Extraterrestrial Footprints: NASA funds alien search through 'technosignatures' like pollution and solar panels

Technosignatures are signatures of advanced alien technologies similar to, or perhaps more sophisticated than, what we possess, explain researchers


                            Extraterrestrial Footprints: NASA funds alien search through 'technosignatures' like pollution and solar panels
(NASA/JPL-Caltech)

Are we alone in the universe? Over the years, many have pondered over this question. An expedition looking for signs of alien civilizations, which has just received funding from NASA, may provide the answers. The researchers will look for signs of intelligent life or "technosignatures".

Technosignatures are signatures of advanced alien technologies similar to, or perhaps more sophisticated than, what we possess, explains Avi Loeb, Frank B. Baird Jr. Professor of Science at Harvard.  "Such signatures might include industrial pollution of atmospheres, city lights, photovoltaic cells (solar panels), megastructures, or swarms of satellites," they added.

Until now, astronomers have devoted resources to finding simple forms of life, known as “biosignatures”. They have surveyed distant lands for chemicals that could signal microbial presence.

Besides, alien hunters have struggled to figure out their targets. "Which stars do you point your telescope at and look for signals?" said Adam Frank, a professor of physics and astronomy at the University of Rochester, and the primary recipient of the grant. "Now we know where to look. We have thousands of exoplanets, including planets in the habitable zone, where life can form. The game has changed."

The new project runs on the premise that civilizations produce energy. Frank says, “There are only so many forms of energy in the universe. Aliens are not magic.”

On Earth, humans harness the sun for energy. So the team speculates that other alien civilizations could also be doing the same. (Getty Images)

Finding chemicals and solar panels on distant lands

The light absorbed by a chemical could reveal its identity. On Earth, researchers use this method to detect methane, oxygen, and artificial gases such as chlorofluorocarbons (CFCs) in the atmosphere. Similarly, this group is aiming to search for CFCs, which could indicate an active industrial civilization.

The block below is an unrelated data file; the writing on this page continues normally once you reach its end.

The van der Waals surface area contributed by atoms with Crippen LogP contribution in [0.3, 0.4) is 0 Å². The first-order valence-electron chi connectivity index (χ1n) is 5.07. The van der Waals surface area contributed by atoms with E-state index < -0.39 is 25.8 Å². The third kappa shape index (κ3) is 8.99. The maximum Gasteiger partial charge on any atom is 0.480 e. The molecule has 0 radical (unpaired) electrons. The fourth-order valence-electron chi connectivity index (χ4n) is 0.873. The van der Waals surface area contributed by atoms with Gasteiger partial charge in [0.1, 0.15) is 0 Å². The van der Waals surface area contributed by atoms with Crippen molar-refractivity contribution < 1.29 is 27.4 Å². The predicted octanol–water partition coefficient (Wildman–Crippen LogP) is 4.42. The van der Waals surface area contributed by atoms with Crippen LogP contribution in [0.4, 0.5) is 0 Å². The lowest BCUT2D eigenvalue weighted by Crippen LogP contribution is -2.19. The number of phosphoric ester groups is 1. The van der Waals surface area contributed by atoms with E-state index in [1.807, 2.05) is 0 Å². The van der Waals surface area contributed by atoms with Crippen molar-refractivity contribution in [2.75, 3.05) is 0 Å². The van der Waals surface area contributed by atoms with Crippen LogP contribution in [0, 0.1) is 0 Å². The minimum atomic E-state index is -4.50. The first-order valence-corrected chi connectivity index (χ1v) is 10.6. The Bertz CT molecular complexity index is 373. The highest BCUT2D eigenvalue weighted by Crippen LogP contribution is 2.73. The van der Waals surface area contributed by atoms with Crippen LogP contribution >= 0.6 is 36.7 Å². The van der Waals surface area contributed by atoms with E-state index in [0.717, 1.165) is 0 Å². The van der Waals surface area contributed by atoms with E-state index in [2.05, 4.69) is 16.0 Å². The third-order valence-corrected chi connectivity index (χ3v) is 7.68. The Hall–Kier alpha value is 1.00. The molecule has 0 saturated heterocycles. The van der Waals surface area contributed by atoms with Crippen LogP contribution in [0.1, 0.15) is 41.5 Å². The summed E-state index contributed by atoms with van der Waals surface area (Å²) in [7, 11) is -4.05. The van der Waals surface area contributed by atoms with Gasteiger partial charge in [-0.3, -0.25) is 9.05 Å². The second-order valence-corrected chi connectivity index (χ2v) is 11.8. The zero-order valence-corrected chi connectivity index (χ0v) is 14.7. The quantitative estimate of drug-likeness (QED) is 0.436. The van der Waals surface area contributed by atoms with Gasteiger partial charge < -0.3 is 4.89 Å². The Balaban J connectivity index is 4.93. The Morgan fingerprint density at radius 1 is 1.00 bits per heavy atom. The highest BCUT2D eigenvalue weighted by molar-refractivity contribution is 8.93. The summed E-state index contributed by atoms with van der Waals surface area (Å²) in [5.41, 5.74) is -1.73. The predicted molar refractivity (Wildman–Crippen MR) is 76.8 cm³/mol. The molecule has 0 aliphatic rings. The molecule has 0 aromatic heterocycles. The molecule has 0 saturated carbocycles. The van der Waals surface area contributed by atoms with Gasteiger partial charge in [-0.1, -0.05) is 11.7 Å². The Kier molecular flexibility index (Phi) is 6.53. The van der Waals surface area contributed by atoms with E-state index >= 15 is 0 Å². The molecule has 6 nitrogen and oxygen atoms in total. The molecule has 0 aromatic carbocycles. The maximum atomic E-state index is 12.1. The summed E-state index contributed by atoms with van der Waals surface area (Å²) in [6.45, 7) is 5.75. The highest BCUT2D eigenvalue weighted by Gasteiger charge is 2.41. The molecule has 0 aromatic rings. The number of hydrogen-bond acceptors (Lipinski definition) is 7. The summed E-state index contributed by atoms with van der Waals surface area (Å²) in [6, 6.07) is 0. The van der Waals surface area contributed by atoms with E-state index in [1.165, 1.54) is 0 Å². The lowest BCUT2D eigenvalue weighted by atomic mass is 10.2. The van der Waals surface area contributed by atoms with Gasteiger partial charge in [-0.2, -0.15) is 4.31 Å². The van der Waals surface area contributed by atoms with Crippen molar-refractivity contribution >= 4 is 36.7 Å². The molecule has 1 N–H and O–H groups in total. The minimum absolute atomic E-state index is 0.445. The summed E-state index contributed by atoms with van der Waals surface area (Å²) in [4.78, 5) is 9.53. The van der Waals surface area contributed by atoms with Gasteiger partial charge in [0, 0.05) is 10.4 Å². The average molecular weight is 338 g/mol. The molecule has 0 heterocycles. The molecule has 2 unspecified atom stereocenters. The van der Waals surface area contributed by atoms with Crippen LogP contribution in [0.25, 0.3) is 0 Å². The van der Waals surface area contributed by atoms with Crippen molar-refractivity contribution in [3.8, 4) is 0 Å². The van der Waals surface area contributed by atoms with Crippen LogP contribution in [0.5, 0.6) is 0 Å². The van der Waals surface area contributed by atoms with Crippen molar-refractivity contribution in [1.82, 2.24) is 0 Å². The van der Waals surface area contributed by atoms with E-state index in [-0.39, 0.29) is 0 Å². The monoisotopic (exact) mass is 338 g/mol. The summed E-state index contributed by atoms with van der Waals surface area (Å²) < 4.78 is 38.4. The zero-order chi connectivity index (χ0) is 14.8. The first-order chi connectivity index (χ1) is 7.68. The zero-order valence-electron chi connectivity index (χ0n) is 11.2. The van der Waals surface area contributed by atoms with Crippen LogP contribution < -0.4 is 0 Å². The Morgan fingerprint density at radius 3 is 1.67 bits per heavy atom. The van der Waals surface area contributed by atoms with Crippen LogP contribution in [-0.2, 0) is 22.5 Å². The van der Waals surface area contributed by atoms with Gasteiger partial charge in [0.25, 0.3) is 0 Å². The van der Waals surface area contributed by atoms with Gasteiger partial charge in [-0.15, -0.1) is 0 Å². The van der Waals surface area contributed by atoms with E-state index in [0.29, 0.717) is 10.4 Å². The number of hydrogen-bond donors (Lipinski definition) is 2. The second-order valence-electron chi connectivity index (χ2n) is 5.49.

"We have come a long way toward understanding how we might detect life on other worlds from the gases present in those worlds’ atmospheres,” says Jason Wright from Pennsylvania State UniversityWright, who is also a part of the team.

The other clue is to look for any indication of the use of solar energy. On Earth, humans harness the sun for energy. So the team speculates that other alien civilizations could also be doing the same. If a population is using solar panels, the light reflected from their home planet could have a unique sign. In their project, the researchers will determine the signatures of large-scale planetary solar energy collection.

If extraterrestrial life exists in Proxima b, which orbits the Earth's nearest star Proxima Centauri, they need to depend on technology. More so because the exoplanet is tidally locked, meaning one part of the planet has permanent days and the other has permanent nights. "If a civilization wants to illuminate or warm up the night side, they would place photovoltaic cells on the dayside and transfer the electric power gained to the night side."

The team will put together a database that could help experts look for alien life. “Our job is to say, ‘this wavelength band is where you might see certain types of pollutants, this wavelength band is where you would see sunlight reflected off solar panels,” Frank says. “This way astronomers observing a distant exoplanet will know where and what to look for if they’re searching for technosignatures.

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